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Comment Re:Wait, why? (Score 1) 480

Keep in mind the average dock worker is limited to 25 to 30 hours a week, at ten bucks an hour or so, and are encouraged to get off the clock as quickly as possible. Many of them are college students, who may or may not be hungover. Not an excuse, just insight.

The other point, and one that is commonly lost, is that fragile stickers imply self-importance. The shipper assumes their package is more important than any other package in the system. More stickers imply an even greater and greater sense of self importance. This can definitely create an environment where the package will be handled in a rough manner through spite. To extend the common car analogy, it would be like taking your car in to the mechanic with strict guidelines on how he sits in the car, starts the car, turns the wheel, or any other commonplace operation he would need to perform. Even though they are underpaid workers who might not have great motivation, they do usually have enough of a sense of self-worth that some moron slapping 8 fragile stickers on a box is going to piss them off.

Ideally, unless the package has orientation issues (liquid in a container, which should be labeled as such instead of just "Fragile") or is in some other way incredibly dainty, it shouldn't need fragile stickers. When I worked there, any package handler (official job title, sadly) seen throwing a package was fired. No ifs, ands, or buts. Didn't matter if it had a fragile sticker or not.

Comment Re:Wait, why? (Score 5, Informative) 480

When I worked the loading docks for FedEx in college, it isn't a question of spite. It's overuse of the "Fragile" stickers without adequate packaging.

Take, for example, the current crop of TVs. Some idiot orders one from or, and a 52" TV that is delivered to the stores, 3 at a time, banded to a skid, is instead just picked up, a shipping label slapped on it, and out the door to the UPS/FedEx/other small parcel carrier of choice. These items are not packaged correctly for that kind of shipment- which is why, if you read the fine print, most carriers are not liable for damages to them.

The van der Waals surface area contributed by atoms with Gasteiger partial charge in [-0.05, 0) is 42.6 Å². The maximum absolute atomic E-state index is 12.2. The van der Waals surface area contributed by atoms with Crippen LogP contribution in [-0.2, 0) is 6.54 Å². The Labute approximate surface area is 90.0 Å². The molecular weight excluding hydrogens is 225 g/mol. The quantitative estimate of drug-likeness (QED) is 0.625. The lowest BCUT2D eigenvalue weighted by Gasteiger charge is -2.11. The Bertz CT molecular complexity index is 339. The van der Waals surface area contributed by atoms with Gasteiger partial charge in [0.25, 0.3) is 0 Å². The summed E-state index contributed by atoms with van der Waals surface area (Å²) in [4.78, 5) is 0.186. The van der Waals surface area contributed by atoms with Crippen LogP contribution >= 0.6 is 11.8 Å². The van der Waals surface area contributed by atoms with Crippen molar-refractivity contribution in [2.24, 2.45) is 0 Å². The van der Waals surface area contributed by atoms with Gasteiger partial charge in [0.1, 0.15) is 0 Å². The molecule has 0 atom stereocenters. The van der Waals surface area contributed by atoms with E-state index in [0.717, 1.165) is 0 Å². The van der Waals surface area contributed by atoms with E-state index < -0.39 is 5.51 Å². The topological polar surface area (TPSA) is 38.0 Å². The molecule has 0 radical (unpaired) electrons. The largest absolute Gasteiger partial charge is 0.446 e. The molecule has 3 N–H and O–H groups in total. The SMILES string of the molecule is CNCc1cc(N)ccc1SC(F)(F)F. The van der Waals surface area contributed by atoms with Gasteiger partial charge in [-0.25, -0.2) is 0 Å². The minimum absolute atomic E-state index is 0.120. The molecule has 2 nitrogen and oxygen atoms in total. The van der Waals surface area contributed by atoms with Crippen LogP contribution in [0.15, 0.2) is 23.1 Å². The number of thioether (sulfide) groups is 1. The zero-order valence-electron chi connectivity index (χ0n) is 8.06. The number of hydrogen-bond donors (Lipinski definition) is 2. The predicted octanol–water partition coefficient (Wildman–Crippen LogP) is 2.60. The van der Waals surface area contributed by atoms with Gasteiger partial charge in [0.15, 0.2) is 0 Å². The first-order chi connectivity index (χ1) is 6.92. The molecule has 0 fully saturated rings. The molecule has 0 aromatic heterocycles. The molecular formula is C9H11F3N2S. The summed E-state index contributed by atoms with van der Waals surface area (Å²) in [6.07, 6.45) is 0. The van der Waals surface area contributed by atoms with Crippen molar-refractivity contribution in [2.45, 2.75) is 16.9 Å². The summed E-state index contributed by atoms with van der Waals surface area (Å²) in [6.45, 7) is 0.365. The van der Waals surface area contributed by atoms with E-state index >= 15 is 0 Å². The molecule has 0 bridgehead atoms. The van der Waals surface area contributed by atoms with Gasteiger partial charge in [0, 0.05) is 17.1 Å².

Or, for a more "WTFBBQ?" example, let's say I'm shipping, to you, restaurant-grade plates. Nice, solid, plates, dishwasher safe. If you were a restaurant supply business that gets these in regularly with the "FRAGILE" markings all over the package, you laugh at the labeling. Inside, there is a latticework of corrugated cardboard, if you're lucky double-walled, that seperates each plate into a compartment. There is no other packaging. No bubble wrap. Nothing to hold structural integrity. There is about 50 pounds of china in this package, and each plate is separated from it's neighbor by.... a piece of cardboard.

After watching packages like that come through, over and over again, people quit caring about "FRAGILE". If the shipper can't be bothered to package something in a manner that it would survive a 3 to 5 foot drop (depending on carrier) the carrier isn't liable anyway. People tend to put more and more stickers on things that are packaged poorly. If it's packaged well, short of getting run over by the delivery van, it shouldn't be damaged in shipping. Not that accidents don't happen- FedEx, for instance, uses conveyor systems to get packages from trailers to the delivery vans, and the system allows for "sorters" to push packages off one conveyor down chutes to a second. In theory there should be no damage here, again, but sometimes packages will jam in the conveyor, or stick in the chutes, and before the busy handler notices there is a 145 pound UPS battery pack jammed up against your mother's crystal. It happens.

Add in people who ship lawnmowers with oil already in the engine- "THIS SIDE UP". Well, newsflash: it has to go in the delivery van. There is only so much room in one of these, and if your box doesn't FIT under the shelves in the back "THIS SIDE UP", and doesn't fit in the aisle between the shelves where the driver can get around it, it WILL end up on a side, probably leaking oil into parts of the motor it shouldn't be in. Far too many shippers don't actually know how packages are handled once they leave their facilities and just assume "cheaper is better".

If I seem bitter about this, it's because I've seen a lot of it. I've been the guy sorting between conveyors and had a poorly packaged box spill shards of glass all over. I've watched co-workers take a bath in acid because some idiot didn't know how to package his hazardous materials for shipping. I've had a printer from a major manufacturer get shipped in the nice shiny cardboard box you see it in at the store, with the single strip of cheap tape holding the box shut fall out of the bottom of the box when I picked it up. I've lost count of how many times I've seen someone cram a box that was too small for the contents just so they wouldn't pay the upcharge for the next size up oversize shipping. Or hardcover books shipped in cheap, paper envelopes that are just a half inch too small- so the corners of the books tear the paper, regardless of handling. Shippers tend to look at it from an overall business perspective. It's the Fight Club recall thing all over- if the cost of better packaging is more than the cost of dealing with damaged goods, they'll keep the craptastic packaging.